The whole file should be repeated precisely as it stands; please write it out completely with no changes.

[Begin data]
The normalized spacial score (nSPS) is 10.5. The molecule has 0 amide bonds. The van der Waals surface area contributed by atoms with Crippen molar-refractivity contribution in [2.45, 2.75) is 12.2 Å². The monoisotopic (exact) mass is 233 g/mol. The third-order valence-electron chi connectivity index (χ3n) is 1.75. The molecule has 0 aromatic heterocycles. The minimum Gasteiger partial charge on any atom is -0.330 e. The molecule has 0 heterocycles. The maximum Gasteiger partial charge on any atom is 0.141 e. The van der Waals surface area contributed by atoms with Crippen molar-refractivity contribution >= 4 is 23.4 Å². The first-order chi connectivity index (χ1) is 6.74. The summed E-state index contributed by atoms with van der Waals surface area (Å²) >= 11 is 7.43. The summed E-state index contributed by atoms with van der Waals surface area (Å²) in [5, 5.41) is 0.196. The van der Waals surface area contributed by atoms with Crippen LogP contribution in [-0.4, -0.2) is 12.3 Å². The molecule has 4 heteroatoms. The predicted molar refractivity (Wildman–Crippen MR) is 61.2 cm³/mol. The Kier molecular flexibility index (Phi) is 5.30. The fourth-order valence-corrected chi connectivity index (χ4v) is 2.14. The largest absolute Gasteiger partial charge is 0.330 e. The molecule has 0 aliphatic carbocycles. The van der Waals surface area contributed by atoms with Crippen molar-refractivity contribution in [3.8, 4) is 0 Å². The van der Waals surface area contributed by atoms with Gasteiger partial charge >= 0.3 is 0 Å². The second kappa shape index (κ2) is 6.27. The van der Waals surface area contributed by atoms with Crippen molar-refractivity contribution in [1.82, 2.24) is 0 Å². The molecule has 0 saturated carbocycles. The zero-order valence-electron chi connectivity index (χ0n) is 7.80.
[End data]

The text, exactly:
The normalized spacial score (nSPS) is 10.5. The molecule has 0 amide bonds. The van der Waals surface area contributed by atoms with Crippen molar-refractivity contribution in [2.45, 2.75) is 12.2 Å². The monoisotopic (exact) mass is 233 g/mol. The third-order valence-electron chi connectivity index (χ3n) is 1.75. The molecule has 0 aromatic heterocycles. The minimum Gasteiger partial charge on any atom is -0.330 e. The molecule has 0 heterocycles. The maximum Gasteiger partial charge on any atom is 0.141 e. The van der Waals surface area contributed by atoms with Crippen molar-refractivity contribution >= 4 is 23.4 Å². The first-order chi connectivity index (χ1) is 6.74. The summed E-state index contributed by atoms with van der Waals surface area (Å²) >= 11 is 7.43. The summed E-state index contributed by atoms with van der Waals surface area (Å²) in [5, 5.41) is 0.196. The van der Waals surface area contributed by atoms with Crippen LogP contribution in [-0.4, -0.2) is 12.3 Å². The molecule has 4 heteroatoms. The predicted molar refractivity (Wildman–Crippen MR) is 61.2 cm³/mol. The Kier molecular flexibility index (Phi) is 5.30. The fourth-order valence-corrected chi connectivity index (χ4v) is 2.14. The largest absolute Gasteiger partial charge is 0.330 e. The molecule has 0 aliphatic carbocycles. The van der Waals surface area contributed by atoms with Crippen molar-refractivity contribution in [3.8, 4) is 0 Å². The van der Waals surface area contributed by atoms with Gasteiger partial charge >= 0.3 is 0 Å². The second kappa shape index (κ2) is 6.27. The van der Waals surface area contributed by atoms with Crippen molar-refractivity contribution in [1.82, 2.24) is 0 Å². The molecule has 0 saturated carbocycles. The zero-order valence-electron chi connectivity index (χ0n) is 7.80.